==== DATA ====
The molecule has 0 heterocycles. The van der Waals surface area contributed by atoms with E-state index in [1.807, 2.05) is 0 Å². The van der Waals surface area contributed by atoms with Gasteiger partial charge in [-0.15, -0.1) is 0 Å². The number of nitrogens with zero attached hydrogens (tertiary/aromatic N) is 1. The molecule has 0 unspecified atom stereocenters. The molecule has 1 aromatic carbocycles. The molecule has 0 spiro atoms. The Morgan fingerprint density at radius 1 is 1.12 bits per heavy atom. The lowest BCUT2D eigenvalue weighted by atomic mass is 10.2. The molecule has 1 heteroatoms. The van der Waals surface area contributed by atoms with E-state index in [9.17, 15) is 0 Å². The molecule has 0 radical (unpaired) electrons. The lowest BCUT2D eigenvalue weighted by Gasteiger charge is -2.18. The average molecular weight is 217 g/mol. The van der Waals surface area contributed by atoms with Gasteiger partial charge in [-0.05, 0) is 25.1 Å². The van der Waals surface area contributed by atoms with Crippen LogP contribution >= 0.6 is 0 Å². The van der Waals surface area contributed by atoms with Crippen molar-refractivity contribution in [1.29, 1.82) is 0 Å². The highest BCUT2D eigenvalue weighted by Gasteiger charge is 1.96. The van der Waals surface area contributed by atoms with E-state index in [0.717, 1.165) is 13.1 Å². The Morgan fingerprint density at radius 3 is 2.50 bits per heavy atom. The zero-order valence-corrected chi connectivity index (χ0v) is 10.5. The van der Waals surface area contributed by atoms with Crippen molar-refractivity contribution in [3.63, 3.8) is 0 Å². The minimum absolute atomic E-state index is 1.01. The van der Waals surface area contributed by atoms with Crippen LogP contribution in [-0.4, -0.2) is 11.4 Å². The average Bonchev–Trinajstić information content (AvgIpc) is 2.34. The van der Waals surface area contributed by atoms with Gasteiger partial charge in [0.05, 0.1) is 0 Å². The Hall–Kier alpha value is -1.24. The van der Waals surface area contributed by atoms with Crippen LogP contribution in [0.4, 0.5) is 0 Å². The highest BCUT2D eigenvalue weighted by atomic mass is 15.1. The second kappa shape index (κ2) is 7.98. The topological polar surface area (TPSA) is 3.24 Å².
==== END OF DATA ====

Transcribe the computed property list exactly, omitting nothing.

The molecule has 0 heterocycles. The van der Waals surface area contributed by atoms with E-state index in [1.807, 2.05) is 0 Å². The van der Waals surface area contributed by atoms with Gasteiger partial charge in [-0.15, -0.1) is 0 Å². The number of nitrogens with zero attached hydrogens (tertiary/aromatic N) is 1. The molecule has 0 unspecified atom stereocenters. The molecule has 1 aromatic carbocycles. The molecule has 0 spiro atoms. The Morgan fingerprint density at radius 1 is 1.12 bits per heavy atom. The lowest BCUT2D eigenvalue weighted by atomic mass is 10.2. The molecule has 1 heteroatoms. The van der Waals surface area contributed by atoms with E-state index in [9.17, 15) is 0 Å². The molecule has 0 radical (unpaired) electrons. The lowest BCUT2D eigenvalue weighted by Gasteiger charge is -2.18. The average molecular weight is 217 g/mol. The van der Waals surface area contributed by atoms with Gasteiger partial charge in [-0.05, 0) is 25.1 Å². The van der Waals surface area contributed by atoms with Crippen LogP contribution >= 0.6 is 0 Å². The van der Waals surface area contributed by atoms with Crippen molar-refractivity contribution in [1.29, 1.82) is 0 Å². The highest BCUT2D eigenvalue weighted by Gasteiger charge is 1.96. The van der Waals surface area contributed by atoms with E-state index in [0.717, 1.165) is 13.1 Å². The Morgan fingerprint density at radius 3 is 2.50 bits per heavy atom. The zero-order valence-corrected chi connectivity index (χ0v) is 10.5. The van der Waals surface area contributed by atoms with Crippen molar-refractivity contribution in [3.63, 3.8) is 0 Å². The minimum absolute atomic E-state index is 1.01. The van der Waals surface area contributed by atoms with Crippen LogP contribution in [-0.4, -0.2) is 11.4 Å². The average Bonchev–Trinajstić information content (AvgIpc) is 2.34. The van der Waals surface area contributed by atoms with Gasteiger partial charge in [0.05, 0.1) is 0 Å². The Hall–Kier alpha value is -1.24. The van der Waals surface area contributed by atoms with Crippen LogP contribution in [0.4, 0.5) is 0 Å². The highest BCUT2D eigenvalue weighted by atomic mass is 15.1. The second kappa shape index (κ2) is 7.98. The topological polar surface area (TPSA) is 3.24 Å².